Troglodyte: Driverless vehicles 2

Effectively they attempt to patent the exact thing every good driver does.”

The purpose of Project Troglodyte is to hunt for bad patents and to show what went wrong. For more information, see the  web page.


This patent is analyzed as part of a series of Google driverless car patents and applications. It is an emerging technology area which, I feel, will have a significant impact in 7-20 year time frame, perhaps even earlier. Existing Intellectual Property will make a difference on how the field develops.

Figure 1.


A system where sensor information is used to determine wear or damage to parts of the vehicle, this information is then combined with information from environmental sensors and with map data to alter behaviour of the vehicle. For example: if the brakes are worn the system would use smaller deceleration than when the brakes are new. This is done to extend the life of the brakes, presumably until they can be overhauled. While the claims don’t seem to include it, the description also introduces a possibility for the vehicle to automatically seek a repair facility.

If this application is granted as is, it would likely cover some fundamental aspects of automated vehicles. It would cover a situation where external sensors indicate water on the road and the vehicle is able to sense significant tire wear and then decelerates to avoid hydroplaning. The current application doesn’t even attempt to explain how any of this is done; it is a description of a system that decides between different actions based on sensor and other inputs. Effectively they attempt to patent the exact thing every good driver does.

It should be noted that while the claims give an impression that this is about cars, it can be considered to cover other types of vehicles such as airplanes. In fact in the description  trucks, motorcycles, busses, boats, airplanes, helicopters, lawnmowers, recreational vehicles, amusement park vehicles, trams, golf carts, trains and trolleys are mentioned as examples of vehicles.

Looking at the news, it seems driverless car development is all about sensor fusion. Adequate sensor technologies are available, but putting together a system that makes sense of all the information takes a lot of work. Protecting solutions to problems that are encountered during development is standard practice. If granted this would in a fairly broad manner give Google a handle over an important optimization aspect of driverless vehicles.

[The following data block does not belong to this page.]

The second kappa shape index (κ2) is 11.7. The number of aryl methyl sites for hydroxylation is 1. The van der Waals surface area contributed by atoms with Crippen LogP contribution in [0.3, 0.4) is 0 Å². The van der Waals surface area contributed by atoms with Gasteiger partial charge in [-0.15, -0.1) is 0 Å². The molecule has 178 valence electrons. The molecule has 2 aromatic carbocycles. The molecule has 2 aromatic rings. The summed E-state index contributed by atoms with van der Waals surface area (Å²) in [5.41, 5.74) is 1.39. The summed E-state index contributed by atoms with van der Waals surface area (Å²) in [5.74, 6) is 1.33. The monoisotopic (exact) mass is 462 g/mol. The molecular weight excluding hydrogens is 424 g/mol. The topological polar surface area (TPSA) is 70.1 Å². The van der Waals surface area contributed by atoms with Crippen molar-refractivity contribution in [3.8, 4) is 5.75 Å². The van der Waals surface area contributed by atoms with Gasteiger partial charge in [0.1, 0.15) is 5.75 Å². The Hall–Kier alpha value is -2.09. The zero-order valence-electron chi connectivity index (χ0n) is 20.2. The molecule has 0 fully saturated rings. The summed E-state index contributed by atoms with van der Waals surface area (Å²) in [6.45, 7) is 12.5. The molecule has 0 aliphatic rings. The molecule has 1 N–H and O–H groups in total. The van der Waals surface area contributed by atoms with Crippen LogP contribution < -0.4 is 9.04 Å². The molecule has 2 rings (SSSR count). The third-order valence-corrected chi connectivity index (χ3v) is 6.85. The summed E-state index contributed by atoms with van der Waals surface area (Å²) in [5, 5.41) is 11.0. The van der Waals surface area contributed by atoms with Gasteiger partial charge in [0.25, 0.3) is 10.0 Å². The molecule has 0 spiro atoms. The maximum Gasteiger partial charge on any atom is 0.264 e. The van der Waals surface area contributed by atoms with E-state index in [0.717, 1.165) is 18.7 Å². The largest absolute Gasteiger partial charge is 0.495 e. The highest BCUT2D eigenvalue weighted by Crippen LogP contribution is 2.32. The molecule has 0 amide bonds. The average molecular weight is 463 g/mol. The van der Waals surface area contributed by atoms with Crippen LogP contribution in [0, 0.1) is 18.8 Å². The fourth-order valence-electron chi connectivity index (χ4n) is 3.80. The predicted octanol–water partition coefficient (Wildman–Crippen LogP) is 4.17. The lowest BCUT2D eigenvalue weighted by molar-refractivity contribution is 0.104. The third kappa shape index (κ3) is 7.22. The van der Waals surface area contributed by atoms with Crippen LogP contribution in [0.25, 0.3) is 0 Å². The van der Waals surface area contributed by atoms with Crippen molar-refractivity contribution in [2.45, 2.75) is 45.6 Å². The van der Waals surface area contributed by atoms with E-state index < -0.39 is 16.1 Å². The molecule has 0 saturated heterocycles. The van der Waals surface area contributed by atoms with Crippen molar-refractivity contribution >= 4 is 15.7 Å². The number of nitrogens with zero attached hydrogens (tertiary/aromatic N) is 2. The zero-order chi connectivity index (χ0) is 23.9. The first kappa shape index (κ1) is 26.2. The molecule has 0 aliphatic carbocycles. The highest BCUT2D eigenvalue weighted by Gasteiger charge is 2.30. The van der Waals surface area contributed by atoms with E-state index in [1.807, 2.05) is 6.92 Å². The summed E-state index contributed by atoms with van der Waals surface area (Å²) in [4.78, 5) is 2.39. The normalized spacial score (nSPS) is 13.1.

Using a FEM model incorporating current sensor information to predict the response of the vehicle to current conditions could be used to change the behaviour without resorting to selecting from a list of possible actions. It is difficult to say if this differs enough from the language of the claims to be outside the scope of this application, but it could be useful in any case.

The obvious bypass route is to not use information about damage or wear to components internal to the vehicle. This however could restrict how aggressively the computer could use the vehicle as it would in some cases need to make a worst case assumption about the state of vehicle systems.


The inventive step seems to be missing so discussion of novelty is a bit academic, but looking at novelty of the different parts can show that their combination is fairly obvious. Using sensors to monitor the internal wear and damage is a known technology. By way of example: a Yamaha two stroke outboard motor I used at least a decade ago had an internal oil tank. In case the motor was out of oil it reduced the available power to avoid engine damage. I remember this as it happened to me while I was crossing a shipping lane. It was quite exciting for a while, as there was a largish ferry approaching a couple of kilometers away and I judged that if I failed in filling the tank I might not have enough time to get clear. As another example: automobile engine management systems may change to a different throttle response and ignition timing in case they lose some sensors feeding information regarding the state of the engine.

It is also common to have an indicator in the car that warns when the outside temperature is close to freezing. Several current models also offer systems that read speed limit signs with a camera and give this information to the driver. Information about automated speed traps can be downloaded to navigation devices.

Fusing all this information provided by these prior technologies is clearly necessary in an autonomous vehicle. It might be an invention if a novel way of doing this was shown, but is not enough to tell that there is a problem in need of a solution. To go back to my claim that this is what drivers do all the time; it might be an invention to show how to do, with a computer, what happens inside the head of the driver. This is because the prior knowledge on that is pretty much missing.

The description and figures are easy to follow, apart of some patentese which needs a couple of passes before being understood. Not much new is offered so the usefulness of the description to society is low. There doesn’t appear to be a step change from prior technology or knowledge so the invention is missing.

The claims are pretty straight forward and they clearly are derived from the description. Some elements seem to be missing though, like the idea where the vehicle checks in to a maintenance facility when it detects something in need of fixing. But this is likely well covered in sci-fi so it would not be new.

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